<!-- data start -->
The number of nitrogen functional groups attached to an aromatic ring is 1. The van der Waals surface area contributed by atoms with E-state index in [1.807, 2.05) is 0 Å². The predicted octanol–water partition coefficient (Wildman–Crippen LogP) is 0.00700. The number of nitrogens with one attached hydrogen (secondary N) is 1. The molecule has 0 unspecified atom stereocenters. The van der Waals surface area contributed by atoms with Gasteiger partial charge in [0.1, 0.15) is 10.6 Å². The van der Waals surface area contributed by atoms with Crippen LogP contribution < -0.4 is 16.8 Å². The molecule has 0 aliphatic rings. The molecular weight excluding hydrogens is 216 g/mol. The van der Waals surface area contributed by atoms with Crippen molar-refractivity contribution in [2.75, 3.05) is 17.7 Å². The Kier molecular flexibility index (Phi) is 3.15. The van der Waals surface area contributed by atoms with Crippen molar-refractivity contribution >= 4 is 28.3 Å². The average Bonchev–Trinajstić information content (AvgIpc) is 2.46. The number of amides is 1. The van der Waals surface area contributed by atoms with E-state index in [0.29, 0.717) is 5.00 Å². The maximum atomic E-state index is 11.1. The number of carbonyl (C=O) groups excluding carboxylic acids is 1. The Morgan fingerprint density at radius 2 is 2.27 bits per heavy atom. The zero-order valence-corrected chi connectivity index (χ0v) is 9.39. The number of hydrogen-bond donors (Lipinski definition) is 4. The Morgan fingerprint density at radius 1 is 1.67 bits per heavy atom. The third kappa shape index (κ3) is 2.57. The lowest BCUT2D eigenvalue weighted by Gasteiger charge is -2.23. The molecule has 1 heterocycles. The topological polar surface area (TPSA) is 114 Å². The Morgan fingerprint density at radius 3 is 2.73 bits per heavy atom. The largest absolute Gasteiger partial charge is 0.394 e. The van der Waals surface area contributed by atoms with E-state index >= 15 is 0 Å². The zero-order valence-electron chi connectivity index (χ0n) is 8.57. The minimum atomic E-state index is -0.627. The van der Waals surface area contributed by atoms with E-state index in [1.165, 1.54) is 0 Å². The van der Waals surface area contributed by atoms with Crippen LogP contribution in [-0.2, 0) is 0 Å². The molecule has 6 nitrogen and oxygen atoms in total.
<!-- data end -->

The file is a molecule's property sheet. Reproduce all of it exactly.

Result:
The number of nitrogen functional groups attached to an aromatic ring is 1. The van der Waals surface area contributed by atoms with E-state index in [1.807, 2.05) is 0 Å². The predicted octanol–water partition coefficient (Wildman–Crippen LogP) is 0.00700. The number of nitrogens with one attached hydrogen (secondary N) is 1. The molecule has 0 unspecified atom stereocenters. The van der Waals surface area contributed by atoms with Gasteiger partial charge in [0.1, 0.15) is 10.6 Å². The van der Waals surface area contributed by atoms with Crippen LogP contribution < -0.4 is 16.8 Å². The molecule has 0 aliphatic rings. The molecular weight excluding hydrogens is 216 g/mol. The van der Waals surface area contributed by atoms with Crippen molar-refractivity contribution in [2.75, 3.05) is 17.7 Å². The Kier molecular flexibility index (Phi) is 3.15. The van der Waals surface area contributed by atoms with Crippen molar-refractivity contribution >= 4 is 28.3 Å². The average Bonchev–Trinajstić information content (AvgIpc) is 2.46. The number of amides is 1. The van der Waals surface area contributed by atoms with E-state index in [0.29, 0.717) is 5.00 Å². The maximum atomic E-state index is 11.1. The number of carbonyl (C=O) groups excluding carboxylic acids is 1. The Morgan fingerprint density at radius 2 is 2.27 bits per heavy atom. The zero-order valence-corrected chi connectivity index (χ0v) is 9.39. The number of hydrogen-bond donors (Lipinski definition) is 4. The Morgan fingerprint density at radius 1 is 1.67 bits per heavy atom. The third kappa shape index (κ3) is 2.57. The lowest BCUT2D eigenvalue weighted by Gasteiger charge is -2.23. The molecule has 1 heterocycles. The topological polar surface area (TPSA) is 114 Å². The Morgan fingerprint density at radius 3 is 2.73 bits per heavy atom. The largest absolute Gasteiger partial charge is 0.394 e. The van der Waals surface area contributed by atoms with E-state index >= 15 is 0 Å². The zero-order valence-electron chi connectivity index (χ0n) is 8.57. The minimum atomic E-state index is -0.627. The van der Waals surface area contributed by atoms with E-state index in [1.165, 1.54) is 0 Å². The van der Waals surface area contributed by atoms with Crippen LogP contribution in [-0.2, 0) is 0 Å². The molecule has 6 nitrogen and oxygen atoms in total.